A visit by a group of Algerian journalists and academics to Israel triggered anger and division in Algiers on Tuesday, and led to the demotion of a senior government minister.
After President Abdelaziz Bouteflika called the visit "a betrayal of the Lebanese" and "a stab in the back for the Syrians," an official statement announced that Algeria's Minister of Culture and Communications Abdelmadjid Tebboune had been reassigned.
Tebboune, a close associate of Bouteflika, was named delegate minister for local communities in the interior ministry.
But the daily El Youm vented its hostility towards Bouteflika, saying the visit by Algerian journalists was the fault of the president, who "has made multiple declarations of welcome for Jews and Pieds-Noirs (North Africans of European descent)"
But for the most part, press editorials in Algiers defended the trip, and called Bouteflika's attack an attempt to distract attention from Algeria's internal woes.
El Watan noted that it had already sent five journalists to Israel between 1992 and 1998, while Jeune Independant expressed concern at possible sanctions, saying those who went could be stripped of their nationality.
In Syria, meanwhile, the ruling party newspaper pointed the finger at the Algerian government.
"No one can believe that this gang went there of its own accord without official sanction", the daily Al-Baath said.
"Everyone knows the truth and no one is stupid, and one asks the reasons for this step, which is prejudicial to the Arabs at a time when (Israeli Prime Minister) Ehud Barak's government rejects a fair and comprehensive peace."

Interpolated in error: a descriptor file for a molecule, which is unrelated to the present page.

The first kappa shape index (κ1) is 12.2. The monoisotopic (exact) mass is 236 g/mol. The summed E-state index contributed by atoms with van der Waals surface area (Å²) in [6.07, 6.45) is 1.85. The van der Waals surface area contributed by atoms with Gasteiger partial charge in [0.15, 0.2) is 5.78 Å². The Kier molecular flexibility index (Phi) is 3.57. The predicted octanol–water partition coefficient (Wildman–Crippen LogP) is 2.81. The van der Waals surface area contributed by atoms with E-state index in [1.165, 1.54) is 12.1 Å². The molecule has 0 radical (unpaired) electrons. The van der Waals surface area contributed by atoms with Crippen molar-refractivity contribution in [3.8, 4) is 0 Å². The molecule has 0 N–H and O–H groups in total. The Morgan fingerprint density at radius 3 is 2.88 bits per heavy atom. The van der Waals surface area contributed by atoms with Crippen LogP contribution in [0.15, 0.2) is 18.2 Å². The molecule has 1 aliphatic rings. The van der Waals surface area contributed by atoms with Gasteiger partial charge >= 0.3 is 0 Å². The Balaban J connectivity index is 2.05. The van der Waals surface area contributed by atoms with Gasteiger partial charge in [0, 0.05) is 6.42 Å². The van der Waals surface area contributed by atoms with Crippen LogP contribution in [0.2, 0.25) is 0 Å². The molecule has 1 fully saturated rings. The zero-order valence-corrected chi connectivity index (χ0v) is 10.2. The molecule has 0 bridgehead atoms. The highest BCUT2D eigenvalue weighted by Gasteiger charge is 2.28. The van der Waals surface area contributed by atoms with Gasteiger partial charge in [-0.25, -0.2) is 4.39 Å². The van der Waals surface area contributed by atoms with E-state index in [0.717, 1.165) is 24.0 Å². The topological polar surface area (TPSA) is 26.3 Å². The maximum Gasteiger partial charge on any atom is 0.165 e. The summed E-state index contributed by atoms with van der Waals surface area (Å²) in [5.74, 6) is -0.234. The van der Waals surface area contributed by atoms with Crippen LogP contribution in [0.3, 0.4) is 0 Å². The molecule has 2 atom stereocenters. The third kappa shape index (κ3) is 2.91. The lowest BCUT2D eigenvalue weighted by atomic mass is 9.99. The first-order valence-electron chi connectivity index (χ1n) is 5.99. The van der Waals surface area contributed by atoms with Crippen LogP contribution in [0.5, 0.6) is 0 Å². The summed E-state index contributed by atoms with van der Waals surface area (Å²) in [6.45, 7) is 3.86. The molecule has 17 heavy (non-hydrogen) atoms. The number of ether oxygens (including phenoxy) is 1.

"Why are certain parties in Algeria hastening to normalize relations with Israel, without regard to the (international) resolutions which Syria is relying on to secure an Israeli withdrawal from the Golan Heights?" the paper demanded.
Amid the uproar, the Israeli government adopted an uneasy silence over the visit, which had been initially described as positive.
When asked by AFP whether the group planned to cut short its visit as a result of the controversy, foreign ministry spokesman Aviv Shiron declined to say anything except that the visitors were still in Jerusalem.
His reticence was in marked contrast to his stance on Monday, when the press was invited to attend Foreign Minister David Levy's reception for the Algerians.
Shiron said then that the Algerians had been invited by the foreign ministry and that their visit was a good sign.
Levy welcomed the visit as "an important step which we can only encourage," though he remained cautious when asked about the possibility of diplomatic relations being established between the two countries - ALGIERS (AFP)
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